Notice of involuntary transfers too late for Montgomery teachers, union says


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Some Montgomery County teachers are involuntarily transferring to different schools to fill staffing shortages, but union leaders say the late transfer schedule violates its contract with the system.

Montgomery County public school educators are due to report to school in about a month, and affected teachers received transfer notices this week, according to the Montgomery County Education Association, the teachers’ union that represents about 14,000 educators in the system. Under the union’s agreement, the organization is required to receive from the school system a list of members identified for involuntary transfer by the third Friday in March. The group plans to file a complaint.

Involuntary transfers can and should happen, MCEA President Jennifer Martin said in an interview Friday, but “there’s supposed to be a time when they happen.”

School system spokesman Chris Cram confirmed that five teachers have been transferred to Sherwood High School in Sandy Spring. Martin said she heard from nearly a dozen members – including teachers from Sherwood and other schools – who had been affected. Cram did not respond to questions about affected teachers at any of the other 208 schools in the system.

Concerns over the timing of transfers come as school systems across the country grapple with staffing shortages seen since the start of the pandemic and push to fill positions to keep schools running.

School transfers are used to meet regular and anticipated staffing needs in schools, Cram said. Offices of human resources, finance and academic support and welfare come together to decide when staff should be moved.

But in the past two years, those transfers haven’t happened, Cram said.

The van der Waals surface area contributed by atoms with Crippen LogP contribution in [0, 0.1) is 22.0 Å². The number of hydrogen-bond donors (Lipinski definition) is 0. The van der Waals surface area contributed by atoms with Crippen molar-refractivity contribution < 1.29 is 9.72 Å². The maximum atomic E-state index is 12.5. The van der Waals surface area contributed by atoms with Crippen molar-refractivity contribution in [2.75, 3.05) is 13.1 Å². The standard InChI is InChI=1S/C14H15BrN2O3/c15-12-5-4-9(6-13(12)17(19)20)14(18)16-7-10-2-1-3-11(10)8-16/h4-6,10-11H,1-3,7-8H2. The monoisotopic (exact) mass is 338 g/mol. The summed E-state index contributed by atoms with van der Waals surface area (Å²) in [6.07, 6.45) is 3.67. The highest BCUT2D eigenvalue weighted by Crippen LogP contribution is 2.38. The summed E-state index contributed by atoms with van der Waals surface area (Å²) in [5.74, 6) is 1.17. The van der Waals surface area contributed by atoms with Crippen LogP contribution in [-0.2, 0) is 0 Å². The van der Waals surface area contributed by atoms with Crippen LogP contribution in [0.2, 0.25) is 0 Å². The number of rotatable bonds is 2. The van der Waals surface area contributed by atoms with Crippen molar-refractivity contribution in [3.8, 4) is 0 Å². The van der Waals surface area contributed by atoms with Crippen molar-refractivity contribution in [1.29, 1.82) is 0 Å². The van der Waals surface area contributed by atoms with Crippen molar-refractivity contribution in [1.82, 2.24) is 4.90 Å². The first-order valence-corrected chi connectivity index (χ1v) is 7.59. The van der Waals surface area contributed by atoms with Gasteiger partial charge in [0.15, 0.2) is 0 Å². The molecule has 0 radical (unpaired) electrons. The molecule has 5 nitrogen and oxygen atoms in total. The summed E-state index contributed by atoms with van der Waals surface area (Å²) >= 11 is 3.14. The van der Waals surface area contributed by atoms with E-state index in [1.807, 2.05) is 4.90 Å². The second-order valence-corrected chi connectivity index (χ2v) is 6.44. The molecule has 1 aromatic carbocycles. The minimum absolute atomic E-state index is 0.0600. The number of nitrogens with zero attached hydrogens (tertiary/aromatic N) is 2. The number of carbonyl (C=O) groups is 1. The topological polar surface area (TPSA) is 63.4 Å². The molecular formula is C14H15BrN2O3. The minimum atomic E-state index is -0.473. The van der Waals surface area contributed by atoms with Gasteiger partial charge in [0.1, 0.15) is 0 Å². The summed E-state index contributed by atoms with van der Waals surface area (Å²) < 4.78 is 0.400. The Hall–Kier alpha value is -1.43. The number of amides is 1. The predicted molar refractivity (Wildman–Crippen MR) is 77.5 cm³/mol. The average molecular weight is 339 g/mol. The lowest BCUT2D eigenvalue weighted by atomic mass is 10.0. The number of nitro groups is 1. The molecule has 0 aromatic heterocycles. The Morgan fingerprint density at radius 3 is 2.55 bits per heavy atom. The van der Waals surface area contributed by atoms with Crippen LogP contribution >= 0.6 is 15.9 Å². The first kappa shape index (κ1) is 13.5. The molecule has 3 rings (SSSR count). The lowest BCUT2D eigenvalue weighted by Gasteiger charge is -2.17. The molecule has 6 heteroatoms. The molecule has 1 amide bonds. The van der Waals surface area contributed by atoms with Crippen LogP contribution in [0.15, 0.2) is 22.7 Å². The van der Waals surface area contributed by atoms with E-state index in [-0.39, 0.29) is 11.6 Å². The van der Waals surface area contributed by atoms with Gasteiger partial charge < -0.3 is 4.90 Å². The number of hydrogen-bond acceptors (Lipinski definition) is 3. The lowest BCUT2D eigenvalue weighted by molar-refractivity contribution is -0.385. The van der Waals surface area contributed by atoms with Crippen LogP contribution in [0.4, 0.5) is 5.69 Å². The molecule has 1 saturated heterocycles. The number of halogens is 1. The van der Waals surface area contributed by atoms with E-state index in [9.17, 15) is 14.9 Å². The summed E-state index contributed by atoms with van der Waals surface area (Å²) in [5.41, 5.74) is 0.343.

The teachers’ union expected more involuntary transfers to take place this year, as they have been halted for the past two years during the pandemic as the school system moved lessons online before returning to the in-person learning, Martin said.

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However, the transfers take place at “the 11th hour”, Martin said. When involuntary transfers occur, jobs are usually posted so teachers who are to be transferred can have a say in which school they go to next, she said.

But the lag can create “huge hassles for people,” said Martin, who are now altering their lesson plans and trying to move forward after already planning the material for the class they thought they were teaching. Members who transfer involuntarily also have to plan a new commute, rearrange daycares and possibly get to their second job, she said.

Montgomery has 390 open teaching positions full-time and 164 part-time as of Friday. There are 491 support staff positions open and 55 bus driver slots open, Cram said.

This year’s students need a summer school. Some districts cannot staff it.

The school system is working to recruit more staff through virtual and in-person job fairs locally, and to colleges and universities – including HBCUs – across the country.

“What’s also critical to understand is that hiring for all positions in schools is routinely very competitive and exceptionally competitive now,” Cram said. “All local systems face the same challenges in finding qualified staff to fill all vacancies. »

According to data from the school system, 576 teachers resigned in June. The number of resigning teachers in the county hovered in the low 500s between the 2018-2019 and 2020-2021 school years. On average, 534 teachers resigned each year, which puts this year around 8% above the average.

DC-area schools see spike in teacher quits

Martin often spoke at school board meetings about high workloads and staff turnover. She warned the school board ahead of collective bargaining negotiations of the high number of teacher resignations and retirements that would follow after the school year ended in June. As of June 17, union data showed around 2,005 teachers, support staff and transport workers had resigned or retired.

Around the same time in 2021, about 1,240 employees had also resigned or retired.

“We need a place for our kids to be ready to be productive adults, and our school system can’t do that when we’re not full,” Martin said Friday.

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